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Core Inflation - Why the Federal Reserve Got it Wrong




This paper introduces a new estimate of core inflation. Core inflation is a real time estimate of monetary inflation. Most existing core inflation estimate do not account for persistent relative price changes and are therefore likely to be poor estimates of the underlying monetary inflation rate. The proposed core inflation estimate estimates core inflation by first estimating the inflation signal in all price series from the price index with a wavelet based signal estimation algorithm. In the second step the weighted inflation average is calculated by using the expenditure weights from the price index as weights. Relative price changes are thus accounted for under the assumption that the household must apply to its long run budget restriction. The proposed estimate of core inflation is estimated using data from the United States and the United Kingdom. It is evaluated by comparing it to existing estimates of core inflation. The empirical analysis show that the proposed estimate has a smaller forecasting error of future inflation than the other estimates and that it rapidly responds to increases in monetary inflation.

Suggested Citation

  • Andersson, Fredrik N. G., 2008. "Core Inflation - Why the Federal Reserve Got it Wrong," Working Papers 2008:19, Lund University, Department of Economics.
  • Handle: RePEc:hhs:lunewp:2008_019

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    References listed on IDEAS

    1. Orphanides, Athanasios, 2003. "The quest for prosperity without inflation," Journal of Monetary Economics, Elsevier, vol. 50(3), pages 633-663, April.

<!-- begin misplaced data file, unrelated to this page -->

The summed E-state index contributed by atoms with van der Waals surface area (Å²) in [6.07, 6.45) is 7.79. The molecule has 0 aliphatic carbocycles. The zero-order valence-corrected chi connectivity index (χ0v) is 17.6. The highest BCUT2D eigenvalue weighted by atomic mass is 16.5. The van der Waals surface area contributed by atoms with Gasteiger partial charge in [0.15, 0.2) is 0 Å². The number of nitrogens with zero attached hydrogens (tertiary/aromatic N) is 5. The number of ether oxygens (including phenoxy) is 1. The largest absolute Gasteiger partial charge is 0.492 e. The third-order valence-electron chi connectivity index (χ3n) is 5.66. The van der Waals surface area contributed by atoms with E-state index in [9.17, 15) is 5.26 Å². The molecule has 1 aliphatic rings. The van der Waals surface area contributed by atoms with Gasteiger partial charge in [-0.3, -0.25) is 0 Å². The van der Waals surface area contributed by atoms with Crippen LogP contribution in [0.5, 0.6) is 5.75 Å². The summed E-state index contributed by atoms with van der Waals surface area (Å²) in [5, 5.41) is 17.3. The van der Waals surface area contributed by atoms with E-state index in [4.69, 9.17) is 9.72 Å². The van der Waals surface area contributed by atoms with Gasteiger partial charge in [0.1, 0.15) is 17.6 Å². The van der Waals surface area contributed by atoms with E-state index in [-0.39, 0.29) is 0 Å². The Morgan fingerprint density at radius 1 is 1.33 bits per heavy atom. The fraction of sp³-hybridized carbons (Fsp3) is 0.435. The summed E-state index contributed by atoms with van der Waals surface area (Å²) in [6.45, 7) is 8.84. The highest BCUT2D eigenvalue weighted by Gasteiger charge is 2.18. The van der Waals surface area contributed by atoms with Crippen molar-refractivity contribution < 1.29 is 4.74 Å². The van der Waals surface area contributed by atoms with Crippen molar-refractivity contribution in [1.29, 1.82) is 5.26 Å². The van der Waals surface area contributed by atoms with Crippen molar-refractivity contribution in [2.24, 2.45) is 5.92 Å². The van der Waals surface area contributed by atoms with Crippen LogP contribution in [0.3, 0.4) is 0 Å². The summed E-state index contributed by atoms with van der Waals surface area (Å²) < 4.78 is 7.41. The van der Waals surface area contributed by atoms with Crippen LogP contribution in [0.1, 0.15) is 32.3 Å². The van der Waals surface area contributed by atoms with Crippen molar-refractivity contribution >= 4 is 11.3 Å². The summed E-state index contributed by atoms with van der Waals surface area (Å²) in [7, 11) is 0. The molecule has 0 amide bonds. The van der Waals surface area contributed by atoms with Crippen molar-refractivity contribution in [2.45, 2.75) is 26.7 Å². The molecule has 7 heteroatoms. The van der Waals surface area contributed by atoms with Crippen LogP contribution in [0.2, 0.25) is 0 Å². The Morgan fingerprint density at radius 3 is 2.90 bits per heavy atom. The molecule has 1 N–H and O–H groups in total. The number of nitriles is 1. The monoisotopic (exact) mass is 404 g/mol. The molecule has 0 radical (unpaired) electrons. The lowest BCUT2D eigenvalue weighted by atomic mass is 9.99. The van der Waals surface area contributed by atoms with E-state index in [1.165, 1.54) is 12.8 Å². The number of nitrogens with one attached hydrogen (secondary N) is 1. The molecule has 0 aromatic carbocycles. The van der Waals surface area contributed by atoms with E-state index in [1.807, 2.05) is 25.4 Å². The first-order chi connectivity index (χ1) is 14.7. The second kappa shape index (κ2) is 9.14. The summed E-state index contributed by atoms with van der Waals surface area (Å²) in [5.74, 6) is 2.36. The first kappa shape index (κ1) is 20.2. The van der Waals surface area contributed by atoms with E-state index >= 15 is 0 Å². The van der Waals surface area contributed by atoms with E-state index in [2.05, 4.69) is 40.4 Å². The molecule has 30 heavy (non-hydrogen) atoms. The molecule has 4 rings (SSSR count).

2. Nelson Edward, 2005. "The Great Inflation of the Seventies: What Really Happened?," The B.E. Journal of Macroeconomics, De Gruyter, vol. 5(1), pages 1-50, July.
    3. Quah, Danny & Vahey, Shaun P, 1995. "Measuring Core Inflation?," Economic Journal, Royal Economic Society, vol. 105(432), pages 1130-1144, September.
    4. Cogley, Timothy, 2002. "A Simple Adaptive Measure of Core Inflation," Journal of Money, Credit and Banking, Blackwell Publishing, vol. 34(1), pages 94-113, February.
    5. Dowd, Kevin & Cotter, John & Loh, Lixia, 2011. "U.S. Core Inflation: A Wavelet Analysis," Macroeconomic Dynamics, Cambridge University Press, vol. 15(04), pages 513-536, September.
    6. Benjamin L Hunt, 2007. "U.K. Inflation and Relative Prices over the Last Decade; How Important was Globalization?," IMF Working Papers 07/208, International Monetary Fund.
    7. Robert W. Rich & Charles Steindel, 2005. "A review of core inflation and an evaluation of its measures," Staff Reports 236, Federal Reserve Bank of New York.
    8. Quah, Danny & Vahey, Shaun P, 1995. "Measuring Core Inflation?," Economic Journal, Royal Economic Society, vol. 105(432), pages 1130-1144, September.
    9. Jansen M. & Bultheel A., 2001. "Empirical Bayes Approach to Improve Wavelet Thresholding for Image Noise Reduction," Journal of the American Statistical Association, American Statistical Association, vol. 96, pages 629-639, June.
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    More about this item


    Core Inflation; Signal Estimation; Wavelets;

    JEL classification:

    • E31 - Macroeconomics and Monetary Economics - - Prices, Business Fluctuations, and Cycles - - - Price Level; Inflation; Deflation
    • E52 - Macroeconomics and Monetary Economics - - Monetary Policy, Central Banking, and the Supply of Money and Credit - - - Monetary Policy

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